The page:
child trauma and childhood trauma. Mm hmm.

Allison 3:57
Yeah. You know, when We also I want to make sure we say because we are definitely trying to bring trauma education, which can feel very clinical, we always want to bring it into understandable terms. Just know if you don’t know any of those names. It’s cool. It doesn’t matter. It’s perfectly fine. Um, but definitely cool people. They are really cool people. And we’ll probably have future episodes where we just talk about like, where those people took us in terms of trauma informed education, as we when we talk about trauma, not being new. Hello, since the beginning of humanity, we’ve had trauma. And then we talked about being trauma informed not being new because of this indigenous wisdom that we want to fully acknowledge. We can we can bring that forward just a little bit to this guy named Pierre Janae. And I want to read a quote, this is from 1889. Okay, this quote says, as long as people are unable to integrate the memories of the trauma fragments of the experience, keep returning as intense emotions, images, by bodily sensations and as irrelevant behaviors. Okay, I just got chills when I read that. And obviously I’ve read it before I pulled it to put in this part. But it is just, I mean, it’s wild to me that this was, what, 150 hundred and 30 years ago. Mm hmm. And I don’t think I could sum it up any better. You know, and obviously, this was, this was a clinical observation, and it is just as applicable today when I try to explain trauma to people. So even from a clinical perspective, this is not new, but it is pretty new, that we are kind of all talking about it right. And like noticing what happens in our body as it relates to trauma. So

Andie 5:47
yeah, trauma is definitely being trauma and the term trauma informed is definitely a newer buzzword. Mm hmm.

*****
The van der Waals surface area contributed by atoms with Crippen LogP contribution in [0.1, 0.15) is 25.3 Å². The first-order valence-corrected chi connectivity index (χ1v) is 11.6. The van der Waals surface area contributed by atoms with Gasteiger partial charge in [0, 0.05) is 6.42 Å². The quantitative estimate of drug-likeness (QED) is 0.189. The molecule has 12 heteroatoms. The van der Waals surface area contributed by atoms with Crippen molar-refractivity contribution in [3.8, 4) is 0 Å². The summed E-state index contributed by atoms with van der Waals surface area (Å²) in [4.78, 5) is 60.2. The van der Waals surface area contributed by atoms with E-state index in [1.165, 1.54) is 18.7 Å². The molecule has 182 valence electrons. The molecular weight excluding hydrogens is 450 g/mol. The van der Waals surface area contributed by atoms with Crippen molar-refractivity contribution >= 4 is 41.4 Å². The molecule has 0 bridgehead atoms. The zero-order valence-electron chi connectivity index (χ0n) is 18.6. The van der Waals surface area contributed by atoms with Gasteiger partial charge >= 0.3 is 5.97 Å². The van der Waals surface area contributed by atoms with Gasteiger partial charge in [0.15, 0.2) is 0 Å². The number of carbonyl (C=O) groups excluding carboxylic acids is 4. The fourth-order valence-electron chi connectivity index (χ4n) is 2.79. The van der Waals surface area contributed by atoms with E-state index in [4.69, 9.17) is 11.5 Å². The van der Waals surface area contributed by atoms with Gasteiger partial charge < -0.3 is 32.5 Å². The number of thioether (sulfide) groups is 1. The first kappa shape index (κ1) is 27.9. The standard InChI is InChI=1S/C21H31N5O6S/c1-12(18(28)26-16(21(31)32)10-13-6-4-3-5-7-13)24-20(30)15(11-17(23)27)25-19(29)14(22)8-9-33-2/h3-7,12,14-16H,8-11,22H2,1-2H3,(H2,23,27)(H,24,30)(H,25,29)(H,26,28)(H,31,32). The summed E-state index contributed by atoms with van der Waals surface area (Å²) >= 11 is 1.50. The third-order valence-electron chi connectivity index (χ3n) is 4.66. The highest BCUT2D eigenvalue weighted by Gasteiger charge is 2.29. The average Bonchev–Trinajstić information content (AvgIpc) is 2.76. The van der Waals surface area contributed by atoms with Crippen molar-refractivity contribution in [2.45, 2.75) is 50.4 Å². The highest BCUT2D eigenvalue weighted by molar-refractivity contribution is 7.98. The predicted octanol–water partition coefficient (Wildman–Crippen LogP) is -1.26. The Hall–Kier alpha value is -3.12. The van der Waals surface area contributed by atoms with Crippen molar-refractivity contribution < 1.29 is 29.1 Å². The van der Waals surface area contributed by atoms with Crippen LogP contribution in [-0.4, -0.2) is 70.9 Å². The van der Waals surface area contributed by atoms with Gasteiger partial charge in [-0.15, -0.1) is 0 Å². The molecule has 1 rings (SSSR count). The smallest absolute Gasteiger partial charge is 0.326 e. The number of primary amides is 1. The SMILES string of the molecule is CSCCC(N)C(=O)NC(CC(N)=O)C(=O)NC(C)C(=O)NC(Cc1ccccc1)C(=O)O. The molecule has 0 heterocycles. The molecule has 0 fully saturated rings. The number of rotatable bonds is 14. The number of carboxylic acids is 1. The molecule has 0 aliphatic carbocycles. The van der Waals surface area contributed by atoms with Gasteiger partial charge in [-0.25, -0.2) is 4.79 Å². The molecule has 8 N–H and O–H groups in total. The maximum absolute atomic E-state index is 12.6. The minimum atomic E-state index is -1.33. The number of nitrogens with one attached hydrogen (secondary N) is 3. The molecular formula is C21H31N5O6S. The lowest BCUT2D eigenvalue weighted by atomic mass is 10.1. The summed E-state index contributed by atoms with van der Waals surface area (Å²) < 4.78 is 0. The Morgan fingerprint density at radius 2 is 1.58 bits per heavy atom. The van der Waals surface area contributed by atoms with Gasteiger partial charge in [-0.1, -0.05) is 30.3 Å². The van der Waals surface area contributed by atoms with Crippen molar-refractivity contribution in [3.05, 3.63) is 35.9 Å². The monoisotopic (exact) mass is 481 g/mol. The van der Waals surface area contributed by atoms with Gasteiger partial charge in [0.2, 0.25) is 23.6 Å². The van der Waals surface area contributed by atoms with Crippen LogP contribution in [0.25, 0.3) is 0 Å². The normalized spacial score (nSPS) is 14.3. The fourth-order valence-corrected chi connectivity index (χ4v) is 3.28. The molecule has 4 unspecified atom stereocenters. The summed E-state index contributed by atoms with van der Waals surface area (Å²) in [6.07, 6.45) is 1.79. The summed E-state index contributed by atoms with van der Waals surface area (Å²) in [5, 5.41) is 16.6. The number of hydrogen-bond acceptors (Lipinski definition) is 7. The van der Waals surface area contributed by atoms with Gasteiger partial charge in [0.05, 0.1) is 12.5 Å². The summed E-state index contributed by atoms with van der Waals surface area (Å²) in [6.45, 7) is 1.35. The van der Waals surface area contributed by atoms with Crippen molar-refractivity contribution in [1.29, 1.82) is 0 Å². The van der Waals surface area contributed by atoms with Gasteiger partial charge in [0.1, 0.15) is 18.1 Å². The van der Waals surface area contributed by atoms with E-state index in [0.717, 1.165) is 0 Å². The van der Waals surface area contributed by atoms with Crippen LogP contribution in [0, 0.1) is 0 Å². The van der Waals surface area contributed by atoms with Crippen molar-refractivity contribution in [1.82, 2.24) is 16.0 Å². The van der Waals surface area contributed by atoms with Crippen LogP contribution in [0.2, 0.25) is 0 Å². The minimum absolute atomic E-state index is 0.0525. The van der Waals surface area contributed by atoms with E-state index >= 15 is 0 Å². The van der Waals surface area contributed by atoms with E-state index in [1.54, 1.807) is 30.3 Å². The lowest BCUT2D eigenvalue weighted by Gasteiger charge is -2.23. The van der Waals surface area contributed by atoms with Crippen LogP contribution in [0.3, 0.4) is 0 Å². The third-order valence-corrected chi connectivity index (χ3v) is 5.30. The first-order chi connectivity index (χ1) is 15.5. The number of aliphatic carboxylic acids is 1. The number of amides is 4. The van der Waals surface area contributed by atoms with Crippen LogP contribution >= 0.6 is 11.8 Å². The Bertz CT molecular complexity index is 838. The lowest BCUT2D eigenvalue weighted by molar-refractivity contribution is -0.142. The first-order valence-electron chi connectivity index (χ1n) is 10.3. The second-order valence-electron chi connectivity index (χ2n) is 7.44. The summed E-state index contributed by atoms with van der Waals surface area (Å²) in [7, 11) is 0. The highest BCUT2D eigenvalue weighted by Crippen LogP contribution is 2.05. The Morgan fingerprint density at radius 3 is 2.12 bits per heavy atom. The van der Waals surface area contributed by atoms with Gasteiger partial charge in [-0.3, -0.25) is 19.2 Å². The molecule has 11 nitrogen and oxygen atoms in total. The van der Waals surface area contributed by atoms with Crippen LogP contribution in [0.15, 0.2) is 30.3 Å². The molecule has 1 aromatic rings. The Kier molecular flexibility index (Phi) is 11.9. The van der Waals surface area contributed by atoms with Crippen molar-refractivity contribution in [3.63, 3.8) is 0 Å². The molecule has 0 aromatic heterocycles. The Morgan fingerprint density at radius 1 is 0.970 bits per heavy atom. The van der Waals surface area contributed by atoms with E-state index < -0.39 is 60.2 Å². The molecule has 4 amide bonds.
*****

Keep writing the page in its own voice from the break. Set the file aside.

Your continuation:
Allison 5:56
Yeah, yeah. And well, and let’s talk about the other terms For trauma informed, that’s something else. It’s important for us to talk about because, again, the name of this podcast is trauma informed everything. But there are other ways that people say this. And sometimes they mean similar things, but sometimes they mean other things. So the ones that people like our trauma aware trauma sensitive what else Andie.

Andie 6:23
trauma, competent trauma trained is a big one right now. I’m certified. Yeah. Yeah. Mm hmm.

Allison 6:31
Yeah. And that’s important. It’s important to acknowledge that, you know, those don’t all mean the exact same thing. But it really comes back to this idea of knowing that trauma, especially trauma in early life, early childhood, can affect the way that someone shows up right in the world. Yes.

Andie 6:51
Mm. Yeah. How they show up how they participate and live integrating themselves into our society. How they parent it the way that we interweave ourselves together is completely affected by trauma whether we have it or not. Yeah.

Allison 7:11
So, Andie, I wonder if you if you had to pick one of those misses off the cuff for sure. You had to pick so we’ve got trauma informed trauma aware trauma sensitive trauma, competent trauma trained trauma certified. Which one is your favorite? Of course, we use trauma informed the most because it is what was clinical alized. Right, or like, but what’s your What’s your favorite way to describe kind of what we’re trying to do?

Andie 7:36